There is a moment in poker when the dealer, ready to deal the shuffled cards, surveys the table, recognizes that the players have anted up, and calls, “Pot’s right.” And so, the hand is dealt and another game begins. They can be high stakes poker games, with hopes and dreams resting on who wins and who loses, but that’s not the whole story. Humans are a game playing species. “Pot’s right” can also mean, we’re all here, enjoying each other’s company, playing together.

We are at a curious point in human history where wealth displayed stands in vivid contrast to poverty and desperation; simplicity with complexity; worldview with community; the experience of life with the perspective of consequences. Resolving these seeming contradictions is no mean trick in a game which is virtual for some, all too real for others, and no obvious dealer to call, “Pot’s right.”

Yet we hold in common a set of experiences fundamental to the human condition as the memorials and celebrations with which we mark our passages from birth to death. Have we not shared the terrible irony of wedding and funeral parties blown up in nations wracked by internecine war? Have we not been relieved when the media told us another story of courage and survival?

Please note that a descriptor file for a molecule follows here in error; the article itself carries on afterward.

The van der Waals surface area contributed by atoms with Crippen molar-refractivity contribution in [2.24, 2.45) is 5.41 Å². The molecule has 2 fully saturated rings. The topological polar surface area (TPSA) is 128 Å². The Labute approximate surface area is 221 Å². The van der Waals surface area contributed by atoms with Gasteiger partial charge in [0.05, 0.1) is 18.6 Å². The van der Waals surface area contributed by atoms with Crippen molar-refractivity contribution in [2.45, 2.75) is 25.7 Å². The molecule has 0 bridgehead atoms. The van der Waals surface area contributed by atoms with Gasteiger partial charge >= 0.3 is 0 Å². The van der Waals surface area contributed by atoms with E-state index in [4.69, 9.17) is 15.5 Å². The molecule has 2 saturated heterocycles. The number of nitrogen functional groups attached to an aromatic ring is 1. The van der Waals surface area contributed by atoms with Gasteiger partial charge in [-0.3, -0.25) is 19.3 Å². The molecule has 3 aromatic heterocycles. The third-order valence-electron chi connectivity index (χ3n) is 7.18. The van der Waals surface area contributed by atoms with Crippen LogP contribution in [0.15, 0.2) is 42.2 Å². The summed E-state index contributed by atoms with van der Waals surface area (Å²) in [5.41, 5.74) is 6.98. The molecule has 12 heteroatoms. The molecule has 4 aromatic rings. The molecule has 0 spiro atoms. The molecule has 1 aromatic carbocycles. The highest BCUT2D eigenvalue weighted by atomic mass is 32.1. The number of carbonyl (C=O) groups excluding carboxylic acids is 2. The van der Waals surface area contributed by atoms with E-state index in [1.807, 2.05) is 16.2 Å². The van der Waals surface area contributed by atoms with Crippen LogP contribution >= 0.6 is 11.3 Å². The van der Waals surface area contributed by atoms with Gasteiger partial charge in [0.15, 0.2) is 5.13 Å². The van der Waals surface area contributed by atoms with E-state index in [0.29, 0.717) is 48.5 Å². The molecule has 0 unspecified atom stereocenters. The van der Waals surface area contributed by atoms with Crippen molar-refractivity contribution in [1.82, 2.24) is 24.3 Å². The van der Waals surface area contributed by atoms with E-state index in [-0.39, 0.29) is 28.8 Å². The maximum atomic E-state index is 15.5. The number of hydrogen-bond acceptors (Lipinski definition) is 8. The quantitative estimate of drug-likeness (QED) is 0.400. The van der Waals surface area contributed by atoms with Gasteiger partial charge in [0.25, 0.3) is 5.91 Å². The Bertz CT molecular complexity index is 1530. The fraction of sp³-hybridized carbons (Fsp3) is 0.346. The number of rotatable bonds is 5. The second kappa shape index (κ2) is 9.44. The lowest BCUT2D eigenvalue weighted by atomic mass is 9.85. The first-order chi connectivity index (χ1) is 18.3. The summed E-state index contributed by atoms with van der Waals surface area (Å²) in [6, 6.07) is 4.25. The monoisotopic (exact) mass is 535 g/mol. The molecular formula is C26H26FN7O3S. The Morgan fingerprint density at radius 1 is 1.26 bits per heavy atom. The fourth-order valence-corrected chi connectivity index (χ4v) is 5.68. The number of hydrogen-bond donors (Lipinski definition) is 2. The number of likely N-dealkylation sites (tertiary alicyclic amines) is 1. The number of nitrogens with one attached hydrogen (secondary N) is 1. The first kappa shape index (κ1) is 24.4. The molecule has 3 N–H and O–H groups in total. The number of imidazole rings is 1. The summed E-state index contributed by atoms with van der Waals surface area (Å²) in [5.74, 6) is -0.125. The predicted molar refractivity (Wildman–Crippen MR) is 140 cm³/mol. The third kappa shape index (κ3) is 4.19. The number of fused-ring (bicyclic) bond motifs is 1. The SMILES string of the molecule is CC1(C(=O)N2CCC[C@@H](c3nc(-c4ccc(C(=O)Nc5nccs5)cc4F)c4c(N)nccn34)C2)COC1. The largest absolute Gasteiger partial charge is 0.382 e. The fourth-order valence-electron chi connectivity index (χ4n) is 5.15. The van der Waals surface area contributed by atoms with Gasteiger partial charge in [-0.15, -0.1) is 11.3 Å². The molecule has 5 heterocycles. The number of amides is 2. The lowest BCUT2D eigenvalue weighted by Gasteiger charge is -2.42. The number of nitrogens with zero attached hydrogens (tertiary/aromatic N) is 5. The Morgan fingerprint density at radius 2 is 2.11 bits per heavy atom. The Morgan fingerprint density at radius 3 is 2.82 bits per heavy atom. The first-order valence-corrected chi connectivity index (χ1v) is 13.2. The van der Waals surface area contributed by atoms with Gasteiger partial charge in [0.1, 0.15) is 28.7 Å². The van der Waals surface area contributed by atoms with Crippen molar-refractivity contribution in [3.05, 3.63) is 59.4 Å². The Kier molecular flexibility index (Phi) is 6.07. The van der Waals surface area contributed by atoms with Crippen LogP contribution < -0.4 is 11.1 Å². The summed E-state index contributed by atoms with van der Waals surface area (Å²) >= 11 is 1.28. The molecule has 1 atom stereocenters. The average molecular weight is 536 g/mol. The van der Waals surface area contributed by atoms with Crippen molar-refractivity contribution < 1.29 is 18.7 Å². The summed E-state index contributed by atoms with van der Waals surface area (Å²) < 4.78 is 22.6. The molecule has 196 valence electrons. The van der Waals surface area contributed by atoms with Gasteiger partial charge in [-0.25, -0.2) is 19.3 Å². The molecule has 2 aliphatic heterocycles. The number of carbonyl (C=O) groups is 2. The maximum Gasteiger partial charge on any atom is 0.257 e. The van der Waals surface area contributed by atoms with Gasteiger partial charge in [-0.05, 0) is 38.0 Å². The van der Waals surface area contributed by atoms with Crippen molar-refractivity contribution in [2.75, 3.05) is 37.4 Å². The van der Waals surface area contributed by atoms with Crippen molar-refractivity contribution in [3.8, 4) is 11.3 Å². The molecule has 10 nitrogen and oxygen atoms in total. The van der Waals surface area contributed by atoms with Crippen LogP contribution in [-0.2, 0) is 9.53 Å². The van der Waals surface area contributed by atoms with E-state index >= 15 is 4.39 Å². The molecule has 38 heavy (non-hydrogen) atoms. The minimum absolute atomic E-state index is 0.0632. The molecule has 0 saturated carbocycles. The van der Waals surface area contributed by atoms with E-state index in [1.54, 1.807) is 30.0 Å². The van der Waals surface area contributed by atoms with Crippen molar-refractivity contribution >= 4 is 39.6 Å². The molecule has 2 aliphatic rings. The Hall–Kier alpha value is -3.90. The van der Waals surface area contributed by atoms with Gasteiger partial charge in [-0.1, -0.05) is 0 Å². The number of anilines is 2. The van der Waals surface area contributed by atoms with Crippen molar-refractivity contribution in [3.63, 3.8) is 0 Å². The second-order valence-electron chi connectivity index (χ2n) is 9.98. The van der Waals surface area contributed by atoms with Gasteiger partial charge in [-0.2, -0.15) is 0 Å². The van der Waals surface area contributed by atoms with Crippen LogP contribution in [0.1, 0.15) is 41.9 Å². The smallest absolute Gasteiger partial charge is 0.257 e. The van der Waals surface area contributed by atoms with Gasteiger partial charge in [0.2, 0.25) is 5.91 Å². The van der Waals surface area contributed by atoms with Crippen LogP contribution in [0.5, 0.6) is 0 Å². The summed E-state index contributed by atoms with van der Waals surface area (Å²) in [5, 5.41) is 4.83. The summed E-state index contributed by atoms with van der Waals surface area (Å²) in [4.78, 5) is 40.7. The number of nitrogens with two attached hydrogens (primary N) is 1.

The experience of arriving at a place which reliably can invoke a sense that the pot is right, at least for that time, resolves the most daunting questions. Yes, there is a thrill when a team we favor wins a hard fought contest – but there are games which do not depend on there being losers; which depend on our ability to create generalizable, sustainable environments.

A warm fireplace and family gathered round. Pot’s right.

A sunny afternoon on the Davis, California green at the farmer’s market. Healthy food choices. Visiting back and forth and over the years. Pot’s right.

The little shops that complement the canals of Amsterdam, enlivened by street performances on the Leidseplein or Vondelpark. The clear, mountain air and beautiful fabrics in the marketplace of Otavalo, Ecuador. Thousands flooding the corridors and sustainable product stands at North America’s Green Festivals. Pot’s right.